Timberlake: My suggestion would be that it was a ceremonial purpose, that somebody had been up, possibly to do with rain, a rain type of ceremony. If you’ve got a dry year in the surrounding area, you’re liable to have severe problems of hunger. So appealing for rain is a very important function, and mountains are often associated, quite rightly, with rain.
Bayliss: The communities that I talked to said that they knew of nobody that had ever been up there in the community or their history. They talked of a tribe of little people who used to live on the top. And when they used to go to the base of the mountain, the little people used to throw snakes down on top of them. They talked about some personnel from the Portuguese Army, back in the colonial days, trying to climb Lico but they got halfway up, and then the tribe of little people cut the ropes, and they all fell down and died.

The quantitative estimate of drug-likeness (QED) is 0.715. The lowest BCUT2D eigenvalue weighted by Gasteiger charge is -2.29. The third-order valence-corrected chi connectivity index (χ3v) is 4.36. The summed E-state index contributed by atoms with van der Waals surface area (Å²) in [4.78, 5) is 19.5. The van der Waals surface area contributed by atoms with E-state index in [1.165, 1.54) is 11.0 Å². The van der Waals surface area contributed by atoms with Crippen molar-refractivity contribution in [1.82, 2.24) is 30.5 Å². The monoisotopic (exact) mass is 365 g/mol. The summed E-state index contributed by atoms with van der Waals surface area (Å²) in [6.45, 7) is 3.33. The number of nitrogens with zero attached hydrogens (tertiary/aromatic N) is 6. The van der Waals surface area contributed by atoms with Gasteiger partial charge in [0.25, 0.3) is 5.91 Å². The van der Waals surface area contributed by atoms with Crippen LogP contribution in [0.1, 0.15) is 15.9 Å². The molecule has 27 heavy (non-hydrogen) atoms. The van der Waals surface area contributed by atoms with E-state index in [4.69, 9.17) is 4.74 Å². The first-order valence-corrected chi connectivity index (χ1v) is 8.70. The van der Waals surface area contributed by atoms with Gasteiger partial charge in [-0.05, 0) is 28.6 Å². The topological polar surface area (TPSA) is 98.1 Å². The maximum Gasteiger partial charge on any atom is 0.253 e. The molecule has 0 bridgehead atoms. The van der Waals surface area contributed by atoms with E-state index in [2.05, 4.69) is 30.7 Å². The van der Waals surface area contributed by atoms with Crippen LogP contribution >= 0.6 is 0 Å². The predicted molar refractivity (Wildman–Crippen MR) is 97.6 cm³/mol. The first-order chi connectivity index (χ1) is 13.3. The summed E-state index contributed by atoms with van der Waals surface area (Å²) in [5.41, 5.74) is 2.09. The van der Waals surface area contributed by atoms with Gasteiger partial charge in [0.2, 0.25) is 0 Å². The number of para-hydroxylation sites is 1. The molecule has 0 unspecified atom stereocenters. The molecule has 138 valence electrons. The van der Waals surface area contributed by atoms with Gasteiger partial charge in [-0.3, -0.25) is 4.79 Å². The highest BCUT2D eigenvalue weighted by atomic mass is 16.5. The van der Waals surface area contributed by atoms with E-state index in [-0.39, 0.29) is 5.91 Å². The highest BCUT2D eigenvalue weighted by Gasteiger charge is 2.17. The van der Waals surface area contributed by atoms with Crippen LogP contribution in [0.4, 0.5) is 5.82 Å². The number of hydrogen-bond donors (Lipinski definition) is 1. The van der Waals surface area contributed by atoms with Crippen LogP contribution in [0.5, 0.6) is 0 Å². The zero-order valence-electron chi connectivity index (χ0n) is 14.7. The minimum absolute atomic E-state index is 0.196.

This isn’t unique to this site. Even on Mount Mulanje in Southern Malawi, the people who live around the base of the mountain will talk about the Abatwa, the mythical little people who live on the top of the mountain.
On any expedition, the possibility of getting hurt exists. Lico was no exception.
Van de Ven: So, the thing is, you are in the tropics — so high temperature, high humidity, and you are in the bush. After one day, your clothes are already filthy with sweat and sand and grass, so it’s not a clean environment. You sleep in tents. So keeping hygienic is really important, and cleaning wounds and covering wounds is really important because, within 24 hours a wound gets seriously infected, and you can turn septic.
Osborne: We had one serious incident [in] which Jonathan [Timberlake], my colleague in botany, got an infection on his leg. We had to get him down the mountain really quickly.
Timberlake: The day before, I was walking around the base, and I cut my leg on a piece of grass. It was quite a deep cut, and I did wash it and clean it, but obviously not enough. By that evening, it was obviously getting a little bit infected. By midday the next day, I could start feeling that it was really not good and my temperature was going up quite a lot. The decision was to move back to that camp and then to come down.